I've gotten to know enough Republicans in the last couple of years to know that most are decent people, they send their kids to college, keep their houses clean, and for the most part even support the right to choose.
The northeastern myth that all Republcans are vicious and dumb is as wrong as the southern myth that all liberals are soft and dumb.
Since many of the Republicans I've met are southerners, many of them practice Southern Hospitality, which I am happy to report (and had forgotten that) is alive and well, and something a lot of northerners could learn to practice, whether or not I share their politics.
The point is, we can and must get along with these people, even if we don't agree on many things. They have their beliefs about what is right, and those beliefs aren't incompatible with ours, they're just different.
But there's something else going on in Washington these days, the Bush Republicans are not like these people. When they can get Condoleezza Rice to say that racism wasn't part of the debacle of New Orleans, it's just gone too damn far for me. New Orleans has always had the shame of race, it was obvious from the first days I lived there in 1973, that it's a strictly divided place, divided by every metric of humanity, with race being the primary one.
We got the government we deserve, all of us, not just the Republicans. If we're going to eschew blame, let's not blame people who, like us, voted against someone they didn't think would be a good president. There were ample reasons to think that Gore and Kerry would not have been good for our country.
If we have to blame anyone, let's take the blame ourselves. We thought we could get by without getting involved. If ever it was obvious that we must get involved, now is that time. First there are people to help, so many, that we must all help. Then there's a city to rebuild, and that's going to require a shift in thinking about the environment. There's no maybe about it. On Meet The Press yesterday, a panel of people who clearly know what they're talking about said that New Orleans's present is the future for all coastal cities. A rising ocean level has the same effect for coastal cities as dropping land level (which is what happened in New Orleans). We have to change our way of life if we want New York, Boston, Houston, Miami, Seattle, San Francisco and Los Angeles to survive. And that's true of every coastal city in every country, not just the United States.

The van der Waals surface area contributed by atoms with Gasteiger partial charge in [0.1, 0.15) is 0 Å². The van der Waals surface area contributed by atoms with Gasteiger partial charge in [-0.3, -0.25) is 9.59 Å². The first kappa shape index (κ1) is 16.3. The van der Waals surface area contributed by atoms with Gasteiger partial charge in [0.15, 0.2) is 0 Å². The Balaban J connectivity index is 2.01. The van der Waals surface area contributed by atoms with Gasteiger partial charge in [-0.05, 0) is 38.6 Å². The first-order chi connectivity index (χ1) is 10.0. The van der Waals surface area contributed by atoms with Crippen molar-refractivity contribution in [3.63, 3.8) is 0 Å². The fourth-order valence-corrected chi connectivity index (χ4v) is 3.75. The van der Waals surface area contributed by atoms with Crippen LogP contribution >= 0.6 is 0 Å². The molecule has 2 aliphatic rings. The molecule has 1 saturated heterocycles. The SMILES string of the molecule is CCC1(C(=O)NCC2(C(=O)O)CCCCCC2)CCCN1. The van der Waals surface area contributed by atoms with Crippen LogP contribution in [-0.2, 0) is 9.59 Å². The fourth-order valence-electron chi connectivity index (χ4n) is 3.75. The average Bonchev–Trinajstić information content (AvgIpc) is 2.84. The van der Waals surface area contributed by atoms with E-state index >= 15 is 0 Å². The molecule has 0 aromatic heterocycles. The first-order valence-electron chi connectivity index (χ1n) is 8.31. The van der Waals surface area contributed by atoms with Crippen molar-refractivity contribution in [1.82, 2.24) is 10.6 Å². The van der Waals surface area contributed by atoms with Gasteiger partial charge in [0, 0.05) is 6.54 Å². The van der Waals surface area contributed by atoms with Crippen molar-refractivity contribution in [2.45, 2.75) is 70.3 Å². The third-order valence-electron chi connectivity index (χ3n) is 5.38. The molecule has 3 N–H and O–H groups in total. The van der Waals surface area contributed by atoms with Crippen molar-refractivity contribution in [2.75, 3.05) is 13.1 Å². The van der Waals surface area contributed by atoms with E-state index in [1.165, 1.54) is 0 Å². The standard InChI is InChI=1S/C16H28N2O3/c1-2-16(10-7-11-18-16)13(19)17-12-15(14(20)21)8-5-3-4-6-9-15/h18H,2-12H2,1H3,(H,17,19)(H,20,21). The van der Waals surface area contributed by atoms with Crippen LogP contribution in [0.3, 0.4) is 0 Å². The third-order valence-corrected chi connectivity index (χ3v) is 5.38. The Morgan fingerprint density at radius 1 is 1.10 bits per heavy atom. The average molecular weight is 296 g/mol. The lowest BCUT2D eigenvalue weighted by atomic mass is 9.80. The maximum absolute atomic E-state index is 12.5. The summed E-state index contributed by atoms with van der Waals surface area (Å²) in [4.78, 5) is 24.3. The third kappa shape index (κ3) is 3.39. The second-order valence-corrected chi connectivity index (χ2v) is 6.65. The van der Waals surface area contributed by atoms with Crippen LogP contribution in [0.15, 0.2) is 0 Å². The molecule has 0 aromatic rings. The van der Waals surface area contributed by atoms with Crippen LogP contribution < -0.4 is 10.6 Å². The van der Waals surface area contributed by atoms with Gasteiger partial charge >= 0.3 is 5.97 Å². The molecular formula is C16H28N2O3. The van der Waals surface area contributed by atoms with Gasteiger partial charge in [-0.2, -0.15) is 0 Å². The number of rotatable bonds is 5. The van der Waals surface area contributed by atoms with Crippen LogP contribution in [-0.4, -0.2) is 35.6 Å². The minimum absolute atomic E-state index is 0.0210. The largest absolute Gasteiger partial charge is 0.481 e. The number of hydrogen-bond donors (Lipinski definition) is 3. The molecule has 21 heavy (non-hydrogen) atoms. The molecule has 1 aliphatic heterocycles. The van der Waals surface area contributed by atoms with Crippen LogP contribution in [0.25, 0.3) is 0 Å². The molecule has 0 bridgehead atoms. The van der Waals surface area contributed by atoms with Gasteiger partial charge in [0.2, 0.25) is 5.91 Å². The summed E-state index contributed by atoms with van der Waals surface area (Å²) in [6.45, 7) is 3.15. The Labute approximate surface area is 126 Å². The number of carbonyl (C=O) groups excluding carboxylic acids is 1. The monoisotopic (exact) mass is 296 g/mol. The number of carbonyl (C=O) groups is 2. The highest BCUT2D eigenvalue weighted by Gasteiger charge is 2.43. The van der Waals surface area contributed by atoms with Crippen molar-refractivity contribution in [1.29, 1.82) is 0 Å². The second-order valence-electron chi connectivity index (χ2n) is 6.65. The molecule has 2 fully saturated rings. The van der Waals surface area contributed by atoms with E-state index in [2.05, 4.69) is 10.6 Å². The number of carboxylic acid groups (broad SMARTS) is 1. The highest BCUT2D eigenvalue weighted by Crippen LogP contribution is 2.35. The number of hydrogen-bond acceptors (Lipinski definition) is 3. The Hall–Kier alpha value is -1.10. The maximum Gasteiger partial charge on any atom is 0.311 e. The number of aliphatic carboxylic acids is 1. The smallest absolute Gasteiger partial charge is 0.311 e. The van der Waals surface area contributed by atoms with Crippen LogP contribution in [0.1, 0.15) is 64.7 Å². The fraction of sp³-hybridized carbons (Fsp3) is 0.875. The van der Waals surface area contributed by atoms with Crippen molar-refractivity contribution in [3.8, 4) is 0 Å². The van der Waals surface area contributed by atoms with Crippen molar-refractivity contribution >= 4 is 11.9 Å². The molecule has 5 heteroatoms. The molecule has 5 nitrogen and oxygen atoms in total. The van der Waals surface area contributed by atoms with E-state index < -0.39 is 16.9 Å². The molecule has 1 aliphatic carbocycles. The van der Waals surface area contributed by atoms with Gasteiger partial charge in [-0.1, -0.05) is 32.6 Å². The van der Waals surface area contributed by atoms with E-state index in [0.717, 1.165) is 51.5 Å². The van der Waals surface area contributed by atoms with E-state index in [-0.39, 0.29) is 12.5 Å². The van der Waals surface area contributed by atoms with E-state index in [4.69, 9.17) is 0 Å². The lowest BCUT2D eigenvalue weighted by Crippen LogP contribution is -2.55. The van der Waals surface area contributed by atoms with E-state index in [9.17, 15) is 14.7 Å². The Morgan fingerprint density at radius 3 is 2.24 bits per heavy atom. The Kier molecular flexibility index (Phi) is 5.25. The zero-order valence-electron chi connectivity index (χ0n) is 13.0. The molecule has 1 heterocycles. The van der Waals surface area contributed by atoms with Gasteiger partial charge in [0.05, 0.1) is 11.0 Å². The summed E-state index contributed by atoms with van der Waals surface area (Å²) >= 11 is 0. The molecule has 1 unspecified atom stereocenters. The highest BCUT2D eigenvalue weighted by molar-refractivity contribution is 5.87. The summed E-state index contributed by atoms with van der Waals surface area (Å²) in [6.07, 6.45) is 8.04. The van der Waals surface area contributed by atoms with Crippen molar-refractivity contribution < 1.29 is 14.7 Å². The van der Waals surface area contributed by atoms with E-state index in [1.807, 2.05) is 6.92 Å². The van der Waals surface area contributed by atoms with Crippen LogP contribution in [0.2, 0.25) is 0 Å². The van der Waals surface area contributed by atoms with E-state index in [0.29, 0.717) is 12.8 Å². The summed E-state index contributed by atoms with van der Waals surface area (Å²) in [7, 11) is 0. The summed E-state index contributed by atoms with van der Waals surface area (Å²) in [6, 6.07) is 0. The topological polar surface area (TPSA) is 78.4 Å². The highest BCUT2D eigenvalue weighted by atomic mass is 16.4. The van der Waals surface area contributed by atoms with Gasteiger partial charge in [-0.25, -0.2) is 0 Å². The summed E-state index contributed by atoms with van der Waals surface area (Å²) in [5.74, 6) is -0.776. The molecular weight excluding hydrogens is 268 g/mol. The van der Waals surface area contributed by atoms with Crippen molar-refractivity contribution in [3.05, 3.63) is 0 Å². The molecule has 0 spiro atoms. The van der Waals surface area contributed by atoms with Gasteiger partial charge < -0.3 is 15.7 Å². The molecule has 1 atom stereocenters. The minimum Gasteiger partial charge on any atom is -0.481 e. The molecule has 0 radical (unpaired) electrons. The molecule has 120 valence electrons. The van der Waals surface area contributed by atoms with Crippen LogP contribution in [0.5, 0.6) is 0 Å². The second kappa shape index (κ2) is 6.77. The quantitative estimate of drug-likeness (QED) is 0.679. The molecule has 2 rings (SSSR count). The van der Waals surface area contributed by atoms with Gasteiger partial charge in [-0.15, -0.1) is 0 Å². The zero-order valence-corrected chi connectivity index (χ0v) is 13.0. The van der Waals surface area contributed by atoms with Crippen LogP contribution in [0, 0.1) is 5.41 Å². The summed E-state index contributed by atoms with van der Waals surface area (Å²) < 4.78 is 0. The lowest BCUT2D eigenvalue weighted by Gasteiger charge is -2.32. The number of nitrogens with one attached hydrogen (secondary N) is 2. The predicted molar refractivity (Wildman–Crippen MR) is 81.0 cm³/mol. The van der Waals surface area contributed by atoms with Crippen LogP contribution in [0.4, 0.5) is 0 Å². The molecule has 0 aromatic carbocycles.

Luckily, as we approach these crises, we have the perfect new technology for working together over large distances, and people who read this site are experts in that technology. Weblogs and podcasts make communication possible in ways that were unimaginable just a few years ago. The age of cheap oil and easy ignorance are over. We must deal with these problems now.
Today's New Orleans may be the first virtual city, and what a great city to be distributed, not the bad stuff, but the good. It's a city of contrasts -- abject poverty contrasted with great music, food and literature. Les bon temps, jambalaya, crawfish, lagniappe and Ignatius Reilly. The spirit of New Orleans is something to celebrate, to cherish, to love, to keep.
# Posted by Dave Winer on 9/5/05; 7:07:50 AM - --